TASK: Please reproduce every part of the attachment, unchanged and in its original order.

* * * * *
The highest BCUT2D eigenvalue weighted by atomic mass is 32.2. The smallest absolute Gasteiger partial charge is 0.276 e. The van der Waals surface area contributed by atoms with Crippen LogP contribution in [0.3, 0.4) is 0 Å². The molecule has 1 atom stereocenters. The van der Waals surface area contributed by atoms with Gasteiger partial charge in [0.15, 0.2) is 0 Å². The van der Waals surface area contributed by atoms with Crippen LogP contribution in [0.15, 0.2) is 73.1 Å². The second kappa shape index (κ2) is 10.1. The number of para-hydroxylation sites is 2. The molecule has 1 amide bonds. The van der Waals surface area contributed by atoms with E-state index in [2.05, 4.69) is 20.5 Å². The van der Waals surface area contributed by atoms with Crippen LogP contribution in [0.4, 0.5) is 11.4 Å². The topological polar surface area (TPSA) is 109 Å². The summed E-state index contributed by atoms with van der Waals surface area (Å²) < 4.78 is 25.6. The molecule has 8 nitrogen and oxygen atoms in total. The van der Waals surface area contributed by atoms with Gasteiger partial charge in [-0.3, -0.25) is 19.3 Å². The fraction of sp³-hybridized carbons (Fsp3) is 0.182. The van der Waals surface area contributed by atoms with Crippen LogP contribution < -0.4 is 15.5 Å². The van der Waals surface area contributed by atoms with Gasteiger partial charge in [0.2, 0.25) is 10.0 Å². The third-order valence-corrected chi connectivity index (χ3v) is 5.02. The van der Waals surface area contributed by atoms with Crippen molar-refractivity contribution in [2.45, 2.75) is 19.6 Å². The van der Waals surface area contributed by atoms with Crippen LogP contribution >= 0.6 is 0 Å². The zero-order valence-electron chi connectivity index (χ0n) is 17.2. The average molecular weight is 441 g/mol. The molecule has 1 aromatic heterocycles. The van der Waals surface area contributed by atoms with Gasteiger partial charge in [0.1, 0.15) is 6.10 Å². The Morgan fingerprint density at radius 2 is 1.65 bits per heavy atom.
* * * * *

The highest BCUT2D eigenvalue weighted by atomic mass is 32.2. The smallest absolute Gasteiger partial charge is 0.276 e. The van der Waals surface area contributed by atoms with Crippen LogP contribution in [0.3, 0.4) is 0 Å². The molecule has 1 atom stereocenters. The van der Waals surface area contributed by atoms with Gasteiger partial charge in [0.15, 0.2) is 0 Å². The van der Waals surface area contributed by atoms with Crippen LogP contribution in [0.15, 0.2) is 73.1 Å². The second kappa shape index (κ2) is 10.1. The number of para-hydroxylation sites is 2. The molecule has 1 amide bonds. The van der Waals surface area contributed by atoms with E-state index in [2.05, 4.69) is 20.5 Å². The van der Waals surface area contributed by atoms with Crippen LogP contribution in [0.4, 0.5) is 11.4 Å². The topological polar surface area (TPSA) is 109 Å². The summed E-state index contributed by atoms with van der Waals surface area (Å²) < 4.78 is 25.6. The molecule has 8 nitrogen and oxygen atoms in total. The van der Waals surface area contributed by atoms with Gasteiger partial charge in [-0.3, -0.25) is 19.3 Å². The fraction of sp³-hybridized carbons (Fsp3) is 0.182. The van der Waals surface area contributed by atoms with Crippen LogP contribution < -0.4 is 15.5 Å². The van der Waals surface area contributed by atoms with Gasteiger partial charge in [0.2, 0.25) is 10.0 Å². The third-order valence-corrected chi connectivity index (χ3v) is 5.02. The van der Waals surface area contributed by atoms with Crippen molar-refractivity contribution in [2.45, 2.75) is 19.6 Å². The van der Waals surface area contributed by atoms with Crippen LogP contribution >= 0.6 is 0 Å². The zero-order valence-electron chi connectivity index (χ0n) is 17.2. The average molecular weight is 441 g/mol. The molecule has 1 aromatic heterocycles. The van der Waals surface area contributed by atoms with Gasteiger partial charge in [0.1, 0.15) is 6.10 Å². The Morgan fingerprint density at radius 2 is 1.65 bits per heavy atom.